Paul Muldoon was born in 1951 in County Armagh, Northern Ireland, and educated in Armagh and at the Queen's University of Belfast. From 1973 to 1986 he worked in Belfast as a radio and television producer for the British Broadcasting Corporation. Since 1987 he has lived in the United States, where he is now Howard G. B. Clark '21 Professor in the Humanities at Princeton University. Between 1999 and 2004 he was Professor of Poetry at the University of Oxford.
Paul Muldoon's main collections of poetry are New Weather (1973), Mules (1977), Why Brownlee Left (1980), Quoof (1983), Meeting The British (1987), Madoc: A Mystery (1990), The Annals of Chile (1994), Hay (1998), Poems 1968-1998 (2001) and Moy Sand and Gravel (2002), for which he won the 2003 Pulitzer Prize. His tenth collection, Horse Latitudes, is due to appear in the fall of 2006.
A Fellow of the Royal Society of Literature and the American Academy of Arts and Sciences, Paul Muldoon was given an American Academy of Arts and Letters award in literature for 1996. Other recent awards are the 1994 T. S. Eliot Prize, the 1997 Irish Times Poetry Prize, the 2003 Griffin International Prize for Excellence in Poetry, the 2004 American Ireland Fund Literary Award, the 2004 Shakespeare Prize, and the 2005 Aspen Prize for Poetry. He has been described by The Times Literary Supplement as "the most significant English-language poet born since the second World War."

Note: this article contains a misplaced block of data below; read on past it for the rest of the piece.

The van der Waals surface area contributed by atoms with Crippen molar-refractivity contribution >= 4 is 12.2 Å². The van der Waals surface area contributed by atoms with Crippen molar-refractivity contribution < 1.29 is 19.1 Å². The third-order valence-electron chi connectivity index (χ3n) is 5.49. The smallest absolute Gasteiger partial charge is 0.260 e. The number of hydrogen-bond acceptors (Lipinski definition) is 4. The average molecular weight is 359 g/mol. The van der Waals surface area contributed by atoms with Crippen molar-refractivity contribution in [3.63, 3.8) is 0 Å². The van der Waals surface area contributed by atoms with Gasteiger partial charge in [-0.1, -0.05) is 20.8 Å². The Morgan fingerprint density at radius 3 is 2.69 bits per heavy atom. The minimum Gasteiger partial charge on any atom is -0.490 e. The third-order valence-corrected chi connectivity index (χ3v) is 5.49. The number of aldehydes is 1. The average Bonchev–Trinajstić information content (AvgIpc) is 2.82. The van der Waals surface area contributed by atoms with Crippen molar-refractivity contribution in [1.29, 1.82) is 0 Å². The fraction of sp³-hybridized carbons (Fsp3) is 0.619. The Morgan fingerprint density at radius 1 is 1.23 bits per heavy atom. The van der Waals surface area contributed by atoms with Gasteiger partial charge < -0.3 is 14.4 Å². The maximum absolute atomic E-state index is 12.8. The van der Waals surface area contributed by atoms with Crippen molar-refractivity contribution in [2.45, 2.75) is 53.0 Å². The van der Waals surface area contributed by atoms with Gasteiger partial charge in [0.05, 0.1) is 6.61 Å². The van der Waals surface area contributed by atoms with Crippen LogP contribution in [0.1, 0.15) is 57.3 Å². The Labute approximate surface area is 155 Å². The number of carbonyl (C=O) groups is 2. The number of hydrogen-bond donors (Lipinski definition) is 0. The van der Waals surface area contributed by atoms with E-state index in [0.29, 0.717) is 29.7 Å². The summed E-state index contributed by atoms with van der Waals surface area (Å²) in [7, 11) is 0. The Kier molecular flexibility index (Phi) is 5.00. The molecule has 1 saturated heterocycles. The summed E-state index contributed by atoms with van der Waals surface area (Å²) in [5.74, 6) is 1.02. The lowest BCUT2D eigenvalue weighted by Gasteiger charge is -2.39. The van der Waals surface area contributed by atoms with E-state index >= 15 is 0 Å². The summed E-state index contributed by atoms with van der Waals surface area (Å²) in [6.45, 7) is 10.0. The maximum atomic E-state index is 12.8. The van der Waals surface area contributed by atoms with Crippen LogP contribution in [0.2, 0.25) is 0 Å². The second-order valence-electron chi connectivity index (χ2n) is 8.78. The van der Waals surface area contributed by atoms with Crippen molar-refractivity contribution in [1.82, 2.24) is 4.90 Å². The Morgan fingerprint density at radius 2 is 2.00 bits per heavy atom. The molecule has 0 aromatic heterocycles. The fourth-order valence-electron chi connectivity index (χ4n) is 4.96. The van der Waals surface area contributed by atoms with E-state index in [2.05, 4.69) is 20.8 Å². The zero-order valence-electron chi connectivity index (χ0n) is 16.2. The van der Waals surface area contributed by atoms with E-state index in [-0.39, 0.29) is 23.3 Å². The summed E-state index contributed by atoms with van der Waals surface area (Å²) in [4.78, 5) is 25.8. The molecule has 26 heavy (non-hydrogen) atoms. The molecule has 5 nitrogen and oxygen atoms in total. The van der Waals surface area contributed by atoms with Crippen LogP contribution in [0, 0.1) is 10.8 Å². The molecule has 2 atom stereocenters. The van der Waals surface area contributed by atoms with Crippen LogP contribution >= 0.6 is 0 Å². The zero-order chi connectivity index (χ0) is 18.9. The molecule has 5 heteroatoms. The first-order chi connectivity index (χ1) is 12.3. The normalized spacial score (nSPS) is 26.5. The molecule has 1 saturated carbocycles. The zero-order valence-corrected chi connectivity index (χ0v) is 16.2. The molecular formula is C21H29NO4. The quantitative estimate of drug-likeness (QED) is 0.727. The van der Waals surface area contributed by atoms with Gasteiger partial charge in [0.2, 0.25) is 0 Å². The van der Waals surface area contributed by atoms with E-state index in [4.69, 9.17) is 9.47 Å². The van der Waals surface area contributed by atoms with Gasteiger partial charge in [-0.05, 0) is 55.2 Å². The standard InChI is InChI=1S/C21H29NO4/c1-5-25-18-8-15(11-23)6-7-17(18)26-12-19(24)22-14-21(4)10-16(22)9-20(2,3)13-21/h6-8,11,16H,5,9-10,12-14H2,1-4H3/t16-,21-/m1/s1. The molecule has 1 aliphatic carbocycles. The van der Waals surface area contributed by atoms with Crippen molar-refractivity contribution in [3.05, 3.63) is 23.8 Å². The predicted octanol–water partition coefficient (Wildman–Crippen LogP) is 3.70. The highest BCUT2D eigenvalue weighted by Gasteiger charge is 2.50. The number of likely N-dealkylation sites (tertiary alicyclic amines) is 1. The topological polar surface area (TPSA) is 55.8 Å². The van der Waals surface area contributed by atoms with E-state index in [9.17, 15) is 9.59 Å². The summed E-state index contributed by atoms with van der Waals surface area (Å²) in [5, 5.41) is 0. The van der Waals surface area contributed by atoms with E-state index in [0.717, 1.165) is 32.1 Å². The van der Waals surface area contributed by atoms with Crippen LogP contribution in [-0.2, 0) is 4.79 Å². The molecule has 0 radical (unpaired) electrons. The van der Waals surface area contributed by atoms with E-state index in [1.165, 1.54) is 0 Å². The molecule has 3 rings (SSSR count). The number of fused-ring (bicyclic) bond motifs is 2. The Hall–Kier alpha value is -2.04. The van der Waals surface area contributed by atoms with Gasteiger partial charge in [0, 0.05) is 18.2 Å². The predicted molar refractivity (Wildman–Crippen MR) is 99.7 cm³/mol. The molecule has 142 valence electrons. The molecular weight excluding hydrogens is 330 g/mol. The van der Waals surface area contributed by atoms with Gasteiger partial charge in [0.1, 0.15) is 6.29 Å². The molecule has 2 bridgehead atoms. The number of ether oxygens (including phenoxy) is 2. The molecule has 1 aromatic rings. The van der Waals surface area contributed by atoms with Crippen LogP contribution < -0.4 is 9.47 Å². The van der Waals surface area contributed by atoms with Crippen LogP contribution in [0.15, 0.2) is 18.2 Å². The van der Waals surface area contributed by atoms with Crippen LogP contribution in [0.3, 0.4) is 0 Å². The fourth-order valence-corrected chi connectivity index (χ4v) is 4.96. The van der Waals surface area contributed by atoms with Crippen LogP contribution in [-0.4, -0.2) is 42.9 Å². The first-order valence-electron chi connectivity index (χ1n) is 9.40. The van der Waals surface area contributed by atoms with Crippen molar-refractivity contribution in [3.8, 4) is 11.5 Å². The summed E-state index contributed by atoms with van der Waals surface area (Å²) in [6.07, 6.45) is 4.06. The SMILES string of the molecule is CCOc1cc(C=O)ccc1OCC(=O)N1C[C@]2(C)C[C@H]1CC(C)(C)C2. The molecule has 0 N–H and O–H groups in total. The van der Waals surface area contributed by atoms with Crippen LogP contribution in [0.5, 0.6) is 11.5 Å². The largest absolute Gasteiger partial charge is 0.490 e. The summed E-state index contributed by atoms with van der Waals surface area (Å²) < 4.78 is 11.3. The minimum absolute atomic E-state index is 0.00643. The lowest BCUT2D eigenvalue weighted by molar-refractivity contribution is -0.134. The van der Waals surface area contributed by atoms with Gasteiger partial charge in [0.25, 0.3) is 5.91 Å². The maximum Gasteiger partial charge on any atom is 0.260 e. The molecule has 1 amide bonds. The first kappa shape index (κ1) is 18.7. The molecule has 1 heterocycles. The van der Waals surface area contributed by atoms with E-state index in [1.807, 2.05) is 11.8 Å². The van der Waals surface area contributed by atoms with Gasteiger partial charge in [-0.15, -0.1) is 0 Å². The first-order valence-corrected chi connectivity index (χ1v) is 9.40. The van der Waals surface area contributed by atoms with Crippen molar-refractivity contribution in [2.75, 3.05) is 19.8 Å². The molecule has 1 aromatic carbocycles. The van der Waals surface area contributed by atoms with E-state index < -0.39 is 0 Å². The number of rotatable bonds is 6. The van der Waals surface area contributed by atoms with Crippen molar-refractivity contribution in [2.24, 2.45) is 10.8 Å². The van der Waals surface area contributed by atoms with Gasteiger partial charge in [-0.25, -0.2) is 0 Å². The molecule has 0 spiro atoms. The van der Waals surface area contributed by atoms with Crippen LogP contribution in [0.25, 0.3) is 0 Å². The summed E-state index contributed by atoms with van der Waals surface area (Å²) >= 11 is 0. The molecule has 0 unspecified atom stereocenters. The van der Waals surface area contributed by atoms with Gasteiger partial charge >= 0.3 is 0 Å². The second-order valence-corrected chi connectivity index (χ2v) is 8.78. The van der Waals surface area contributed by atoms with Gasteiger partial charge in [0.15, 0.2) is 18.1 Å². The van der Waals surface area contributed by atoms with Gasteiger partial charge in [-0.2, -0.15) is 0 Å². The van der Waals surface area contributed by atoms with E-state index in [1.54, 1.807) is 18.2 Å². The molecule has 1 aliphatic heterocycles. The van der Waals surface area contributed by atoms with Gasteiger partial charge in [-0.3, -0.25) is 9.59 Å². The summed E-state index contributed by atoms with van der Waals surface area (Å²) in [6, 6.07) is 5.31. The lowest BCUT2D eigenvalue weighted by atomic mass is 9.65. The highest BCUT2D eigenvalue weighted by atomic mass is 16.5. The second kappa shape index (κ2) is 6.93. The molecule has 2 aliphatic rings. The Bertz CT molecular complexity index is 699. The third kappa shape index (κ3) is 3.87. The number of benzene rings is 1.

It's getting dark, but not dark enough to see
An exit wound as an exit strategy.
It begins with one or two soldiers
And one or two following
With hampers over their shoulders.
They might be off wildfowling
As they would another Christmas Day,
So gingerly they pick their steps.
No one seems sure of what to do.
All stop when one stops.
A fire gets lit. Some spread
Their greatcoats on the frozen ground.
Polish vodka, fruit and bread
Are broken out and passed round.
The air of an old German song,
The rules of Patience, are the secrets
They'll share before long.
They draw on their last cigarettes
As Friday-night lovers, when it's over,
Might get up from their mattresses
To congratulate each other
And exchange names and addresses.
I think it's too simple to say that violence equals energy; people have said that along the way. Violence is debilitating as much as anything else.
Let's face it, confusion is what we're living with - not being able to make sense of what's happening to us from day to day.
Source of Biography: Famous Poets and Poems.com